1. Countable and uncountable nouns
Countable nouns are those elements that can be counted one by one using numbers.
Uncountable nouns are those elements that we cannot count using numbers but we can count using quantifiers or partitives.
|COUNTABLE||Apple / apples||Monkey / monkeys||Chair / chairs|
|School / schools||Tree / trees||Film / films|
2. How are countable and uncountable nouns used?
- Countable nouns have singular and plural form. When they are in singular, they can be preceded by the indefinite article a/an.
I need an umbrella.This is a parrot.
- Uncountable nouns only have singular form. They can't be preceded by the indefinite article a/an. They can be preceded by some/any.
I need milk.I can give you some advice.
- To express a specific amount of an uncountable element we will use a partitive, that is a group of words that act as a unit of measure. The structure would be: quantity + measure word + ofA bag ofFlourPastaRiceA slice ofBreadMeatCheeseA carton ofMilkJuiceIce creamA jar ofJamHoneyTomato sauceA can ofTunaSweet cornCokeA drop ofWaterWineOilA tube ofToothpasteGlueShampooA bit of/A piece ofAdviceInformationNewsA pinch ofSaltSugarPepperA roll ofToilet paperTapeCling film
- Some of these partitives can also be applied to countable nouns such asA can of pineapple.A bag of crisps.A jar of olives.
- There are some countable nouns that only have plural form. To designate a unit we use a pair of.A pair of glasses.A pair of trousers.A pair of scissors.
Pay attention to the difference between a pair of and a couple of.
Use Examples A PAIR OF To refer to two things of the same type that are used together so they are considered as one unit. A pair of shoes. A pair of gloves. PAIRS OF If we want to designate more than one unit by adding a number. Two pairs of shoes. Four pairs of gloves. A COUPLE OF To refer to two units of something. A couple of CDs. A couple of ideas.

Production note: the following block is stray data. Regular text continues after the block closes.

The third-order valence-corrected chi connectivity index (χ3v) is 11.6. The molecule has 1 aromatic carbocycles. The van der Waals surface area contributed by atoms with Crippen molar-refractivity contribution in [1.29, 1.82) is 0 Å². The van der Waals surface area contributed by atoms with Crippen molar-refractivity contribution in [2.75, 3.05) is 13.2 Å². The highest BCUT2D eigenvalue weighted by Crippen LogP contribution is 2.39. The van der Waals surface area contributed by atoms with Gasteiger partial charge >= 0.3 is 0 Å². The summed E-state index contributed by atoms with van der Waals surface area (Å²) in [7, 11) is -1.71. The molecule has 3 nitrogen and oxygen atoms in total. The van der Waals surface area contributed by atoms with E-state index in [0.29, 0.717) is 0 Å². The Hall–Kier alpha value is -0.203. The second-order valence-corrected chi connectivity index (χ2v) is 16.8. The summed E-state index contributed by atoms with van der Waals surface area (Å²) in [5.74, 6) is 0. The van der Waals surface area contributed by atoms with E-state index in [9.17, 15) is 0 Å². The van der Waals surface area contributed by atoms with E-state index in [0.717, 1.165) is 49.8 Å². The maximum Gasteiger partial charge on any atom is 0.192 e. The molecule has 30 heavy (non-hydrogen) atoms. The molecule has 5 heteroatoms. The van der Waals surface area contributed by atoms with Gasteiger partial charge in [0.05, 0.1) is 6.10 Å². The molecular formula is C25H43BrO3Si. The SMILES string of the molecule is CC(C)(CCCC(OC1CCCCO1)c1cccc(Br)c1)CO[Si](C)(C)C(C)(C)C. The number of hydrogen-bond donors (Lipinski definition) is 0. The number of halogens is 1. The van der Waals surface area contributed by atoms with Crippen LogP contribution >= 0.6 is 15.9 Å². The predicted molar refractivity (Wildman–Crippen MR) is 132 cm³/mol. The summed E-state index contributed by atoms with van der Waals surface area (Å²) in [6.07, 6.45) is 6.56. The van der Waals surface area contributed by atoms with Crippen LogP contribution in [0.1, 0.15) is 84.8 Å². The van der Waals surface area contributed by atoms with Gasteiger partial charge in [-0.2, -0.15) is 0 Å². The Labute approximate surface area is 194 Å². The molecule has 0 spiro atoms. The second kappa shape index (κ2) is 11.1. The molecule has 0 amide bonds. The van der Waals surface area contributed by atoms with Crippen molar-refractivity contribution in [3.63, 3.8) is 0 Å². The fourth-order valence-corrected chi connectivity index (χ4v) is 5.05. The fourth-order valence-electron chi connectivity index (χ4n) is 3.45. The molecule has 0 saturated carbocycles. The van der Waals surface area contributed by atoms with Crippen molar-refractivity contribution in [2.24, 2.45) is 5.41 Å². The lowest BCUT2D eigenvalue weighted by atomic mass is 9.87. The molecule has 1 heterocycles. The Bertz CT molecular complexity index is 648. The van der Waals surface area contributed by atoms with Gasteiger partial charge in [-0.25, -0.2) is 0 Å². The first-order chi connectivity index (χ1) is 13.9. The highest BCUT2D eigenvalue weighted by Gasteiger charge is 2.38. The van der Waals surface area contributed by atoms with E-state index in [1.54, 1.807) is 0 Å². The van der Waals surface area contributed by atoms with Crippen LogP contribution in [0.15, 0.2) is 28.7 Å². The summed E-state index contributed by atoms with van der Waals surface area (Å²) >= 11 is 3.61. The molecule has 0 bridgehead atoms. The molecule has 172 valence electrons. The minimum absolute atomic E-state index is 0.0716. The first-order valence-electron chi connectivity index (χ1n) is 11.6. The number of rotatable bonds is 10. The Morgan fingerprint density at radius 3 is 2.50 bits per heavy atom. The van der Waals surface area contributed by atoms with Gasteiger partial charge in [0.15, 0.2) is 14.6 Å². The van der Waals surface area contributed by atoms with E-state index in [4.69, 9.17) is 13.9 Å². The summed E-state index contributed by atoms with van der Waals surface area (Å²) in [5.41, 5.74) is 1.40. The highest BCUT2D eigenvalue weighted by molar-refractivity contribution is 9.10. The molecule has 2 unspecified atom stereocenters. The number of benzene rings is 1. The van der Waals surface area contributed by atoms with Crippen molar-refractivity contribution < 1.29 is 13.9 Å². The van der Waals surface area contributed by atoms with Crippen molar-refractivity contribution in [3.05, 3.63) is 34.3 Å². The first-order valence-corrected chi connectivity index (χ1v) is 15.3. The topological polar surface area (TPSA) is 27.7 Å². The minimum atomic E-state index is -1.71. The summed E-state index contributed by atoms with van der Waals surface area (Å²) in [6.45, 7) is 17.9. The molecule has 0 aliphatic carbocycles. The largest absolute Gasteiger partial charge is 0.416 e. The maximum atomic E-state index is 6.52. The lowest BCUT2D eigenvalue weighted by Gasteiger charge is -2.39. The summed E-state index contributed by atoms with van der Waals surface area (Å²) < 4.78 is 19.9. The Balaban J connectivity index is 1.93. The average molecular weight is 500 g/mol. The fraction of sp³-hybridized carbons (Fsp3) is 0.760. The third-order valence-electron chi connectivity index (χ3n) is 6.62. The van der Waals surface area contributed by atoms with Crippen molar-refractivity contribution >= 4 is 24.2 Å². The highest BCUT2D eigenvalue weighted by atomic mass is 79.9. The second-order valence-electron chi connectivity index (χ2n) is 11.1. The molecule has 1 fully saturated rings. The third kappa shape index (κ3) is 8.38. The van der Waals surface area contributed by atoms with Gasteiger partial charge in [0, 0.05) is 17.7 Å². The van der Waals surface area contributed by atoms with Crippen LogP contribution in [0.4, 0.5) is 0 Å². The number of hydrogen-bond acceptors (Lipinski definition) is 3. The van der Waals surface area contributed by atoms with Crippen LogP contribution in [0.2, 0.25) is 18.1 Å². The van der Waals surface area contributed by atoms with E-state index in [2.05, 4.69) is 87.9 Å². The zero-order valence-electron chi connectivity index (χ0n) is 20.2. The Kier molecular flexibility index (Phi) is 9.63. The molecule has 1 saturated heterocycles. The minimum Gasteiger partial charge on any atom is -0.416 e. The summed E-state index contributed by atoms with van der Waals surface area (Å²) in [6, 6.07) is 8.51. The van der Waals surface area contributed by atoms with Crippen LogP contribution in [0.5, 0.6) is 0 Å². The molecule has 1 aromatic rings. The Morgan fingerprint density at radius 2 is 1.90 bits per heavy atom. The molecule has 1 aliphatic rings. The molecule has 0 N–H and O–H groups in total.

- Drinks are usually treated as uncountable but we can refer to them as if they were countable as in a cup of , a glass of...COUNTABLEThree (cups of) coffees, please.UNCOUNTABLEI don't like coffee.
- Some nouns can be both countable and uncountable. In these cases, there is usually a difference in meaning.COUNTABLEThere are 5 rooms in my house.UNCOUNTABLEThere isn't room for another table.COUNTABLEHow many lights do you need?UNCOUNTABLEMy bedroom gets a lot of light.COUNTABLECan I read this paper?UNCOUNTABLEGive the boy some paper to draw on.
|For elements that can be treated individually||Two birds||For elements that can't be treated individually||Air|
|Singular and plural form||Tree / trees||Only singular form||Water /
|We use a/an/one to designate elements in singular||I need a book||Usually used with some/any/Ø||I need some money|
|They can be counted using numbers||One bee - two bees||Can be counted with a partitive. quantity + measure word + of||A bottle of milk|